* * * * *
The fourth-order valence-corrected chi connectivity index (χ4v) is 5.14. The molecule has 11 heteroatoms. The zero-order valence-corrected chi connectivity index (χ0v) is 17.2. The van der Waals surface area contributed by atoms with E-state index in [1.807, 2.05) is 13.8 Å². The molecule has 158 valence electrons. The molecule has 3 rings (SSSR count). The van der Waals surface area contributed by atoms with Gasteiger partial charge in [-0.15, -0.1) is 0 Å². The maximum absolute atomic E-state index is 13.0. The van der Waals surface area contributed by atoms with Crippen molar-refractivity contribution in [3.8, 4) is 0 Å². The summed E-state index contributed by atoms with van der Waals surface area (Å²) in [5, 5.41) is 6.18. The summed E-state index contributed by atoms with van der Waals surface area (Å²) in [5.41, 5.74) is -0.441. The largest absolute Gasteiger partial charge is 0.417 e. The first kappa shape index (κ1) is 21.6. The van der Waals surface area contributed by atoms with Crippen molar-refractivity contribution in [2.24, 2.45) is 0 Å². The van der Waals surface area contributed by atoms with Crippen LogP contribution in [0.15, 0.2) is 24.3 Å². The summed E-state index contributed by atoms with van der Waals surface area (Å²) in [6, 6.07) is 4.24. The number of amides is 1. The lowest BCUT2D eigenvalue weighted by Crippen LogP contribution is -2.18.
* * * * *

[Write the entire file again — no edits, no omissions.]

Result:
The fourth-order valence-corrected chi connectivity index (χ4v) is 5.14. The molecule has 11 heteroatoms. The zero-order valence-corrected chi connectivity index (χ0v) is 17.2. The van der Waals surface area contributed by atoms with E-state index in [1.807, 2.05) is 13.8 Å². The molecule has 158 valence electrons. The molecule has 3 rings (SSSR count). The van der Waals surface area contributed by atoms with Gasteiger partial charge in [-0.15, -0.1) is 0 Å². The maximum absolute atomic E-state index is 13.0. The van der Waals surface area contributed by atoms with Crippen molar-refractivity contribution in [3.8, 4) is 0 Å². The summed E-state index contributed by atoms with van der Waals surface area (Å²) in [5, 5.41) is 6.18. The summed E-state index contributed by atoms with van der Waals surface area (Å²) in [5.41, 5.74) is -0.441. The largest absolute Gasteiger partial charge is 0.417 e. The first kappa shape index (κ1) is 21.6. The van der Waals surface area contributed by atoms with Crippen molar-refractivity contribution in [2.24, 2.45) is 0 Å². The van der Waals surface area contributed by atoms with Crippen LogP contribution in [0.15, 0.2) is 24.3 Å². The summed E-state index contributed by atoms with van der Waals surface area (Å²) in [6, 6.07) is 4.24. The number of amides is 1. The lowest BCUT2D eigenvalue weighted by Crippen LogP contribution is -2.18.